Agricultural Sciences

Watching the grass grow

John Kaminski uses social media to connect with turfgrass science experts around the world.

John Kaminski and a colleague analyze a turfgrass sample. Credit: Penn StateCreative Commons

John Kaminski is an associate professor of Turfgrass Science in Penn State's College of Agricultural Sciences, who has been using social media, posts, tweets, and blogs to help propel turfgrass analysis and instruction into the future. Prior to Kaminski's arrival at Penn State, he served as the first turfgrass pathologist at the University of Connecticut and created their Turf Diagnostic Center. Kaminsky has been helping Penn State's Turfgrass Science program produce top-notch golf course superintendents for courses around the world. This year, the program's graduates served at Augusta National, the Merion Golf Club, and Oak Hill (where the PGA Championship will take place in August).

Given the proximity of the Oak Hill PGA tournament next month, we thought this was an opportune moment to talk with Kaminski about his students, his interest in social media, his enthusiasm for agronomy and his propensity for bleeding blue and white.

Tell us a bit about you and your decision to come to Penn State?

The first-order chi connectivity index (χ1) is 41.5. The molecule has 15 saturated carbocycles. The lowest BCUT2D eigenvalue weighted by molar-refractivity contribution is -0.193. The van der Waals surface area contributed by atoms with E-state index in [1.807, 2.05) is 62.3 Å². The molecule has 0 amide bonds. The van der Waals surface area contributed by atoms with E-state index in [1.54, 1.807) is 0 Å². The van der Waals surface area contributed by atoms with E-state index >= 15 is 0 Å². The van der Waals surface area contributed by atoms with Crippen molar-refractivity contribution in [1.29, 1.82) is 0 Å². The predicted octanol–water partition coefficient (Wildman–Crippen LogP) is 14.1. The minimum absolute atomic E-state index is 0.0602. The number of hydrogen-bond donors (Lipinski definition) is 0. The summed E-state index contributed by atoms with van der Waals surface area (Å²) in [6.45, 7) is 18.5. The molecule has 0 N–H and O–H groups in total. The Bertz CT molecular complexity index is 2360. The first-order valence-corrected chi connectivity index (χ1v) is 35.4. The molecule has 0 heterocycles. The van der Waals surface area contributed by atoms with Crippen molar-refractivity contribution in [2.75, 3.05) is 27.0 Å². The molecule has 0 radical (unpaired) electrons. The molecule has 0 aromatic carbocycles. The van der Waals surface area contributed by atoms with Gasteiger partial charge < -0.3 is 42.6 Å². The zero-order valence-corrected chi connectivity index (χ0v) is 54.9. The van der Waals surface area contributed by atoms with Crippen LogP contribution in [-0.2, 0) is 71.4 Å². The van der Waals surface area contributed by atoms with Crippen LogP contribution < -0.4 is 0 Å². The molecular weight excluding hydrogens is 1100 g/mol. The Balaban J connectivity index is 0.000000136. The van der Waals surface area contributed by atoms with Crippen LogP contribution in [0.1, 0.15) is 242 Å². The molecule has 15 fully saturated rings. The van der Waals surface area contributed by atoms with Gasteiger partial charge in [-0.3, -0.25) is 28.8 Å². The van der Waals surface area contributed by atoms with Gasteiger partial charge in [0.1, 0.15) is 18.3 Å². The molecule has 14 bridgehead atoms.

I received my bachelors degree in turfgrass science and landscape contracting from Penn State in 1998. After earning my doctorate at the University of Maryland in 2004, I was hired by the University of Connecticut to start their Turfgrass Pathology program. Although I loved New England, the opportunity to come back to Penn State and be a part of arguably the best turfgrass program in the world was an opportunity too great to pass up. It doesn’t hurt that my wife and I met at Penn State; got married at the Nittany Lion Inn; and bleed blue and white.

Could you describe your research?

My area of research involves finding solutions to pest problems commonly found on golf course turf. My main goal in this field is to optimize cultural and chemical management strategies designed to reduce environmental impacts, while maintaining the high standard conditions required by golfers. Most of my research revolves around turfgrass diseases and select weeds commonly found on golf courses. By improving our understanding of the biology of the organisms, we can more finely tune our management options to suppress them.

And teaching?